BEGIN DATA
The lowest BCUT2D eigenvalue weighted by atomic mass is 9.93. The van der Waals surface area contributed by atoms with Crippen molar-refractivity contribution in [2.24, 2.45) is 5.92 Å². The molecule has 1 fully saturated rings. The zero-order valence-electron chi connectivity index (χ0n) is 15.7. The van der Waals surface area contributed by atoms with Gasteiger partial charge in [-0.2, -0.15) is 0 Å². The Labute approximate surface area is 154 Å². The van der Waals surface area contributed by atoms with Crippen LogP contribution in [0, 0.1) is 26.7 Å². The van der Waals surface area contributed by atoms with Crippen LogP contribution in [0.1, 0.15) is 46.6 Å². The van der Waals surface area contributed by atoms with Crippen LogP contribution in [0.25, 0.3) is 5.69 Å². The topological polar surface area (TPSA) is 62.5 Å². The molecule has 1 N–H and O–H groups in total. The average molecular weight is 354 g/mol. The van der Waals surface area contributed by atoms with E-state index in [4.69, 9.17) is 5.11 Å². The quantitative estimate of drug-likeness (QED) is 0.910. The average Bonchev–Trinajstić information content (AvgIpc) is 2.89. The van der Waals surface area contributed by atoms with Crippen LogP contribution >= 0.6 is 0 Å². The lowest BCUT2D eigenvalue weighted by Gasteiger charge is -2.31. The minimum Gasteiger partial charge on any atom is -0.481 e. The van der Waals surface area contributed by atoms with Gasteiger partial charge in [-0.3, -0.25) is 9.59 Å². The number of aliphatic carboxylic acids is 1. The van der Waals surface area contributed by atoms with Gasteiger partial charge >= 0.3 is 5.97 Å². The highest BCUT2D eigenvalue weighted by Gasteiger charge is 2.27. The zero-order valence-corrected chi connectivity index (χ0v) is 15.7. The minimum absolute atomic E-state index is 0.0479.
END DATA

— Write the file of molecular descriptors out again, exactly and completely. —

The lowest BCUT2D eigenvalue weighted by atomic mass is 9.93. The van der Waals surface area contributed by atoms with Crippen molar-refractivity contribution in [2.24, 2.45) is 5.92 Å². The molecule has 1 fully saturated rings. The zero-order valence-electron chi connectivity index (χ0n) is 15.7. The van der Waals surface area contributed by atoms with Gasteiger partial charge in [-0.2, -0.15) is 0 Å². The Labute approximate surface area is 154 Å². The van der Waals surface area contributed by atoms with Crippen LogP contribution in [0, 0.1) is 26.7 Å². The van der Waals surface area contributed by atoms with Crippen LogP contribution in [0.1, 0.15) is 46.6 Å². The van der Waals surface area contributed by atoms with Crippen LogP contribution in [0.25, 0.3) is 5.69 Å². The topological polar surface area (TPSA) is 62.5 Å². The molecule has 1 N–H and O–H groups in total. The average molecular weight is 354 g/mol. The van der Waals surface area contributed by atoms with E-state index in [4.69, 9.17) is 5.11 Å². The quantitative estimate of drug-likeness (QED) is 0.910. The average Bonchev–Trinajstić information content (AvgIpc) is 2.89. The van der Waals surface area contributed by atoms with Crippen LogP contribution >= 0.6 is 0 Å². The lowest BCUT2D eigenvalue weighted by Gasteiger charge is -2.31. The minimum Gasteiger partial charge on any atom is -0.481 e. The van der Waals surface area contributed by atoms with Gasteiger partial charge in [-0.3, -0.25) is 9.59 Å². The number of aliphatic carboxylic acids is 1. The van der Waals surface area contributed by atoms with Gasteiger partial charge >= 0.3 is 5.97 Å². The highest BCUT2D eigenvalue weighted by Gasteiger charge is 2.27. The zero-order valence-corrected chi connectivity index (χ0v) is 15.7. The minimum absolute atomic E-state index is 0.0479.